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Quick Tips for Windows NT (July 1999)

Archived content. No warranty is made as to technical accuracy. Content may contain URLs that were valid when originally published, but now link to sites or pages that no longer exist.

Archived content - No warranty is made as to technical accuracy. Content may contain URLs that were valid when originally published, but now link to sites or pages that no longer exist.

These time-saving tips on a variety of topics are contributed by experienced IT Pros, and take just a few minutes to learn and implement.

On This Page

Installing TCP/IP Without an NIC
Creating a Stripe Set
Recreating a Stripe Set After Disk Failure
Removing a Stripe Set
Using a Batch File to Check for File Existence
Calling a Batch File from Within a Batch File
Compact Your Database
If a Service or Driver Fails to Start

Installing TCP/IP Without an NIC

By Troy Thompson, MCSE+Internet

Microsoft has included a loopback adapter that allows you to test TCP/IP without having a network interface card (NIC) installed. To install the Loopback Adapter, do the following:

  • Start the Control Panel (Start, Settings, then Control Panel)

  • Double-click the Network icon

  • Click the Adapters tab, click Add Select MS Loopback Adapter, and then click OK

You will then need to configure the TCP/IP parameters.

Creating a Stripe Set

By Troy Thompson, MCSE+Internet

To create a stripe set with parity, follow these instructions:

  • Choose Start, Programs, Administrative Tools, and then click Disk Administrator

  • Select three or more areas of free space on different physical disks

  • From the Fault Tolerance menu, select Create Stripe Set With Parity

  • Fill in the size of the drive, and click OK

Keep in mind that a stripe set will use only the lowest common disk space on each physical drive. If you create a stripe set with three disks with 200 MB, 100 MB, and 50 MB of free space, each part of the stripe set would only be 50 MB with a maximum of 150 MB partition in total. In addition to this, you would lose one-third of your drive to parity information leaving you with only 100 MB for data storage.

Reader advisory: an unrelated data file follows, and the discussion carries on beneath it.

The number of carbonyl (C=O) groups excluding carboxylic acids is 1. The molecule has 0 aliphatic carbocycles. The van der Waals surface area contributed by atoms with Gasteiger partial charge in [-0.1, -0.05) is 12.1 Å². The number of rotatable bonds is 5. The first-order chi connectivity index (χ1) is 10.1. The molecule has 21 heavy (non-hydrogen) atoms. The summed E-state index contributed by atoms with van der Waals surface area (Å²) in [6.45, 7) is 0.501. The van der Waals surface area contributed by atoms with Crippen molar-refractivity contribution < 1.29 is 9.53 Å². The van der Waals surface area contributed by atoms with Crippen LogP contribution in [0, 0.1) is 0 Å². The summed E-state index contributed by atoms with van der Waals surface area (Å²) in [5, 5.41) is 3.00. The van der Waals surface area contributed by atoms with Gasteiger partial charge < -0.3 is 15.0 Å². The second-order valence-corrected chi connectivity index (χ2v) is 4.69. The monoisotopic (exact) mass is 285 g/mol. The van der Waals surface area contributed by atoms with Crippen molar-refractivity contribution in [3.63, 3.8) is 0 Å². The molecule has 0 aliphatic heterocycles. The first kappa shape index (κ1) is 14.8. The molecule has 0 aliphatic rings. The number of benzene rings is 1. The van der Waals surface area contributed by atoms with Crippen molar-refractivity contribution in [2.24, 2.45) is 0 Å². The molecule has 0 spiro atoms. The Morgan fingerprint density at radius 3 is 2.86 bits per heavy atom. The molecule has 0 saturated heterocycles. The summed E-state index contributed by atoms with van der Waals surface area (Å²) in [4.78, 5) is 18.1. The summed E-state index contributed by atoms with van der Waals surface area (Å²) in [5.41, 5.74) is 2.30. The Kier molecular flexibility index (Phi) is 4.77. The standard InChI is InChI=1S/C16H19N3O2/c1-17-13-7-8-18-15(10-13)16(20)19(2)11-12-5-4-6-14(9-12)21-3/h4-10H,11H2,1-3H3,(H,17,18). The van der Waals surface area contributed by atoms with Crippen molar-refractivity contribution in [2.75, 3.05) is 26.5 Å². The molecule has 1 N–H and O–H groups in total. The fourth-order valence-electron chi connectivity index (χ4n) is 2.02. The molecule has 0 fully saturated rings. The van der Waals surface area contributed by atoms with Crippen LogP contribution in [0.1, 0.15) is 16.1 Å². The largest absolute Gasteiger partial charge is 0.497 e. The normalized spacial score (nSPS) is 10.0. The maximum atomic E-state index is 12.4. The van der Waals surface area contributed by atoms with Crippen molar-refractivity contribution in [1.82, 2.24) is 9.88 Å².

Recreating a Stripe Set After Disk Failure

By Troy Thompson, MCSE+Internet

To recreate a stripe set with parity after a member of the set fails, follow these instructions:

  • Replace the faulty disk and start Windows NT®

  • From the Start menu, choose Programs, Administrative Tools, and then click Disk Administrator

  • Select the stripe set to be repaired and an area of unpartioned space on the new physical disk

  • Select Regenerate from the Fault Tolerance menu

It's important to note that when a member in a set fails, you do not receive a warning. You must check the Event Log or run Disk Administrator.

Removing a Stripe Set

By Troy Thompson, MCSE+Internet

To remove a stripe set, do the following:

  • From the Start menu, choose Programs, Administrative Tools, and then click Disk Administrator

  • Select the stripe set you wish to delete

  • From the Partition drop-down menu, select Delete

  • Confirm to Delete the Partition

It is important to note that when you remove a stripe set, you will lose all data in the set.

Using a Batch File to Check for File Existence

By Troy Thompson, MCSE+Internet

You can use a batch file to check for the existence of a file and then perform a routine when it arrives. Here's a sample routine:

:check for file existence
if exist c:\ftp\ftpfile.txt goto perform
sleep 200
goto perform
:perform

This routine checks for ftpfile.txt every 200 seconds. The sleep.exe program is necessary and is supplied with the Windows NT resource kit. This type of routine is very handy when you need to run a program once a file has been sent via FTP to your computer.

Calling a Batch File from Within a Batch File

By Troy Thompson, MCSE+Internet

To call a batch file from within another batch file, it is best to use the Call command so that control is returned to the original batch file. For example, the file below is name Batch.bat:

Batch.bat
@echo off echo Running First.bat
first.bat
echo Return control to First.bat
call second.bat
echo Running Second.bat

Once first.bat finishes, second.bat will be called. After second.bat finishes, control will be turned over to Batch.bat to continue with further instructions.

Compact Your Database

By Brien M. Posey, MCSE

Is your WINS database getting too big? If so, you can compact it by running the following case-sensitive commands from an MS-DOS prompt:

NET STOP WINS
JETPACK WINS.MDB TEMP.MDB
NET START WINS

These commands stop the WINS service and copy the WINS database to a file called TEMP.MDB. The TEMP.MDB file is then compacted. Once the file has been compacted successfully, it's copied to WINS.MDB and the temp file is deleted. Finally, the WINS service is restarted.

If a Service or Driver Fails to Start

By Brien M. Posey, MCSE

When Windows NT boots, have you ever seen a message indicating that at least one service or driver failed to start? You can find out which service or driver is causing the problem by opening the Control Panel and looking under the Devices and Services dialog boxes. The device or service causing the problem will be the one that has a startup type of Automatic, but isn't started. Once you know which device or service is causing the problem, you can use the Event Viewer to get more information.

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